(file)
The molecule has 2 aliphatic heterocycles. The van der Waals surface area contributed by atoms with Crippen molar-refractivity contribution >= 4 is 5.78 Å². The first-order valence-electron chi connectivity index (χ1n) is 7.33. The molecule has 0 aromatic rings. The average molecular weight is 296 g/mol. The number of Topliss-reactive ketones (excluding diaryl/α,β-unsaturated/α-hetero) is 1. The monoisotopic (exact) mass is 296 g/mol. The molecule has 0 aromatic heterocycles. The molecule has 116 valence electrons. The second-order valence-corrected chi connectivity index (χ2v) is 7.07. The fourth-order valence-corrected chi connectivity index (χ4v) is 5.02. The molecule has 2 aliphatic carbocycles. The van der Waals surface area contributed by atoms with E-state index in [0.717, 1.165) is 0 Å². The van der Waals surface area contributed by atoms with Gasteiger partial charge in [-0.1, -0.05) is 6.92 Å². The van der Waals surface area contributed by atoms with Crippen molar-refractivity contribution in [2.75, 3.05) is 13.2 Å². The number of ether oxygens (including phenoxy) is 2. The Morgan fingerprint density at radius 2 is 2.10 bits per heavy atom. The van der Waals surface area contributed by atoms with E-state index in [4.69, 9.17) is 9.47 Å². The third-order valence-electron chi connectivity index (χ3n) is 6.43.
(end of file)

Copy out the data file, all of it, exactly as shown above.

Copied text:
The molecule has 2 aliphatic heterocycles. The van der Waals surface area contributed by atoms with Crippen molar-refractivity contribution >= 4 is 5.78 Å². The first-order valence-electron chi connectivity index (χ1n) is 7.33. The molecule has 0 aromatic rings. The average molecular weight is 296 g/mol. The number of Topliss-reactive ketones (excluding diaryl/α,β-unsaturated/α-hetero) is 1. The monoisotopic (exact) mass is 296 g/mol. The molecule has 0 aromatic heterocycles. The molecule has 116 valence electrons. The second-order valence-corrected chi connectivity index (χ2v) is 7.07. The fourth-order valence-corrected chi connectivity index (χ4v) is 5.02. The molecule has 2 aliphatic carbocycles. The van der Waals surface area contributed by atoms with E-state index in [0.717, 1.165) is 0 Å². The van der Waals surface area contributed by atoms with Gasteiger partial charge in [-0.1, -0.05) is 6.92 Å². The van der Waals surface area contributed by atoms with Crippen molar-refractivity contribution in [2.75, 3.05) is 13.2 Å². The number of ether oxygens (including phenoxy) is 2. The Morgan fingerprint density at radius 2 is 2.10 bits per heavy atom. The van der Waals surface area contributed by atoms with E-state index in [4.69, 9.17) is 9.47 Å². The third-order valence-electron chi connectivity index (χ3n) is 6.43.